Inhaled Corticosteroids are more effective
than anti-leukotriene agents and should
remain first line in monotherapy for
persistent asthma.

Information Taken From


Ducharme FM, Di Salvo F. Anti-leukotriene agents compared to inhaled corticosteroid
management of recurrent and/or chronic asthma in adults and children. The
Cochrane Database of Systemic Reviews 2004,Issue 1
Website: www.cochrane.org/cochrane/revabstrAB002314.htm
Evidence Based Practice
Recommendation
For patients requiring inhaled corticosteroids,
starting with a moderate dose is equivalent to
starting with a high dose and down-titrating.

Information Taken From


Powell H, Gibson PG. High dose versus low dose inhaled corticosteroid as initial starting dose
for asthma in adults and children. The Cochrane Database of Systemic Reviews 2003,
Issue 4 Website: www.cochrane.org/cochrane/revabstr/AB004109.htm
Treatment of Moderate Persistent
Asthma
• “Rescue” Bronchodilator
• Controller Meds:
– ICS (low to medium dose) and
– Long acting Bronchodilator
Alternative Treatment for Moderate
Persistent Asthma
• Increase ICS within medium-dose range

Or

• Low to medium dose ICS and either


leukotriene modifier or theophylline
Treatment of Severe Persistent
Asthma
• “Rescue” Bronchodilator
• “Controller” meds:
– ICS (high dose) and
– Long acting Bronchodilator and
– Oral corticosteroids (if needed)
Key Clinical Activity 8:
Monitor use of Beta2-Agonist
Drugs
• One canister should last one month
• Review dosage instructions and inhaler
technique at follow up visits
• Modify daily controller therapy in response
to change in beta2-agonist usage
Key Clinical Activity 9:
Develop a Written Asthma
Management Plan
• Include written instructions on recognizing
signs and symptoms of worsening asthma
• on medication type, dose and frequency
• On recognizing when to seek medical care
• Plans can be based on symptoms or peak
flow readings
Key Clinical Activity 10:
Provide Routine Education on
Patient Self-Management
• Basic facts about Asthma
• Concept of “Rescue” and “Controller”
meds
• Environmental controls
• Inhaler technique
• Peak Flow self-monitoring
• Concept of self-management
Evidence Based Practice
Recommendation
Self-management education combined
with usual care is more effective than
usual care alone.

Information Taken From


www.cochrane.org/colloquia/abstracts/ottawa/P-164.htm
Goals of Treatment
• Prevent chronic or troublesome symptoms
• Maintain near normal pulmonary function
• Maintain normal activity levels
• Prevent exacerbations and minimize urgent
care/ER visits and hospitalizations
• Provide optimal pharmacotherapy with minimal
adverse effects
• Meet patients’ and families’ expectations
TM

Asthma In America Survey


Permissions for this slide not granted.
Please visit http://www.asthmainamerica.com/aaa_index.html for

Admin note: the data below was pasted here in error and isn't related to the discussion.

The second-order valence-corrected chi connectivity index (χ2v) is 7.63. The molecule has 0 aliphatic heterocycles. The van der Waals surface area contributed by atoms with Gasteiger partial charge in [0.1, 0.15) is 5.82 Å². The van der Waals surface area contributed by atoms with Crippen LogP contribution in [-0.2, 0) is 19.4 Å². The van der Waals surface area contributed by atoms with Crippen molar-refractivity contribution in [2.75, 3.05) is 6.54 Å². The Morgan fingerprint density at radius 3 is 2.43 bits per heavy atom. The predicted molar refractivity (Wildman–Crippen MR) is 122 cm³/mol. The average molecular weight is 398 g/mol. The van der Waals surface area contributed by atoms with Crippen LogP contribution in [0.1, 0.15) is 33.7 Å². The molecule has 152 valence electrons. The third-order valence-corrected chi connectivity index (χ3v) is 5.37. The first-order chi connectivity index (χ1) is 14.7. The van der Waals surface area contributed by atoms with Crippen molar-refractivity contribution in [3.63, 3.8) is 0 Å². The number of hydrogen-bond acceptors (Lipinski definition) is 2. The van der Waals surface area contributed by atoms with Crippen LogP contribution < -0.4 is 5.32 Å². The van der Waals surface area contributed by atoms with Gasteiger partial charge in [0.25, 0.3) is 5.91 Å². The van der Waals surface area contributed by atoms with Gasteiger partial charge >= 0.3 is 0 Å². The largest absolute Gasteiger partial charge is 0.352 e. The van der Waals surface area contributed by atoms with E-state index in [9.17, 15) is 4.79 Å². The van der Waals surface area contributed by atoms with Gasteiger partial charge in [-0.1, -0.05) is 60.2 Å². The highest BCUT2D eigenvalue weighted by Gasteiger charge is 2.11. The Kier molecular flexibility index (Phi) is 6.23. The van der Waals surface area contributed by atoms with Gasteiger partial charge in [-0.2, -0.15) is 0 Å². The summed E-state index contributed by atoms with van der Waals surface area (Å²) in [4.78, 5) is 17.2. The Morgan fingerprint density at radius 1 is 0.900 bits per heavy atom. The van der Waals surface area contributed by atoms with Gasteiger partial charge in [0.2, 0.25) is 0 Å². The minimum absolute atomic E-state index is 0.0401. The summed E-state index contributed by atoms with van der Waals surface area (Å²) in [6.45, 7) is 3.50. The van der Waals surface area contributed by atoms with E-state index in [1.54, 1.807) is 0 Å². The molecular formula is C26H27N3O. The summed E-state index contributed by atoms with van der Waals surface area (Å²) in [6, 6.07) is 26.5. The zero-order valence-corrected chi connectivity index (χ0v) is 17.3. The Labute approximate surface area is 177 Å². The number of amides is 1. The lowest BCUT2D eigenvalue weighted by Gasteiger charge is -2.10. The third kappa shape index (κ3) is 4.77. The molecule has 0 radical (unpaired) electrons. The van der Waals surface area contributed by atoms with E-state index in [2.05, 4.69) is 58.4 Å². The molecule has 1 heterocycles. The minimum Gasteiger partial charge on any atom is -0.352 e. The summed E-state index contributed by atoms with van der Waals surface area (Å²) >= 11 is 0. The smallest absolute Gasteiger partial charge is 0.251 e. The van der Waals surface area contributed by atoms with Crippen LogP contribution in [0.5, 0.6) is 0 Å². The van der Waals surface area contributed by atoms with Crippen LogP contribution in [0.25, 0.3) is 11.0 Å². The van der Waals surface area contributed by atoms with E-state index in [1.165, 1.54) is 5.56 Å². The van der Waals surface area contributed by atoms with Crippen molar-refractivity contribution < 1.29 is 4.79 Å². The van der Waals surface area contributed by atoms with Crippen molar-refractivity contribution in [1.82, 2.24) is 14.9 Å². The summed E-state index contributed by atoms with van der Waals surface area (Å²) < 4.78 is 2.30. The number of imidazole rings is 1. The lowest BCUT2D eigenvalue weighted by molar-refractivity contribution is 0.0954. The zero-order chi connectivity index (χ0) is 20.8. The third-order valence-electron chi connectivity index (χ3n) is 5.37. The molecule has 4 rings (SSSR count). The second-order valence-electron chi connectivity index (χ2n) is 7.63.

complete results of the Asthma in America Survey.
TM

Asthma In America Survey


Permissions for this slide not granted.
Please visit http://www.asthmainamerica.com/aaa_index.html for
complete results of the Asthma in America Survey.
TM

Asthma In America Survey


Permissions for this slide not granted.
Please visit http://www.asthmainamerica.com/aaa_index.html for
complete results of the Asthma in America Survey.
TM

Asthma In America Survey


Permissions for this slide not granted.
Please visit http://www.asthmainamerica.com/aaa_index.html for
complete results of the Asthma in America Survey.
TM

Asthma In America Survey


Permissions for this slide not granted.
Please visit http://www.asthmainamerica.com/aaa_index.html for
complete results of the Asthma in America Survey.
Practice Based Disease
Management
• Patient education
• Physician education
• Flow sheets
• Action plan templates
• Urgent care/ER guidelines
• Outcomes measurements
Laguna Beach Community Clinic
Asthma Monitor Sheet

Name_________________________________Chart #__________DOB____/____/____
Diagnoses 1___________________2__________________3__________________

Date / / / / / / / / / /
Peak Flow
Rescue MDI&Freq
Albuterol
Asthma Severity
COPD/History
PreventiveMDI/MEDS
ICS
LA BetaAg
Leukot. Inhib
MC Stabilizers
SA BetaAg
Oral Steroids
Theophylline
Antihistamines
Flu Vaccine
PT Monitor Peak Flow
Tobacco ETS
Tobacco Use/Smoke
Best PEFR
Lost Days (30)
SymptomFreeDays (14)
Acute Asthma Educ
Asthma Plan
Self Management Goal
Triggers
Asthmatic Educ. Appt.
Smoking Avoidance
Counseling
PT. Demonstrated
Proper Use of MDI
TX Plan Reviewed
Environmental
Guideline Given

Diagnosis Made Base On 1.HX/SX________2. Spirometry_________3. Other________

Asthma Mild Intermit SX<2X/WK________ Mild Persistent SX>2X/WK BUT NOT EVERY DAY_________
Severity Mod Persistent DAILY SX________ Sever Persistent CONTINUAL SYMP / FEV < 60%____________
Criteria

ED Visits Within 6 months ____ ____ ____ ____ Hospitalization_____ _____ Intubation______
Pneumonia Vaccine ____ ____ ____ ____ Initial CXR______2nd______ Initial PPD____
Summary
• Step wise approach is meant to assist, not
replace, clinical decision making required to
meet individual patient needs
• Classify severity
• Gain control quickly
• Minimize use of short acting beta agonists
• Provide education on self management and
environmental control
Thank You!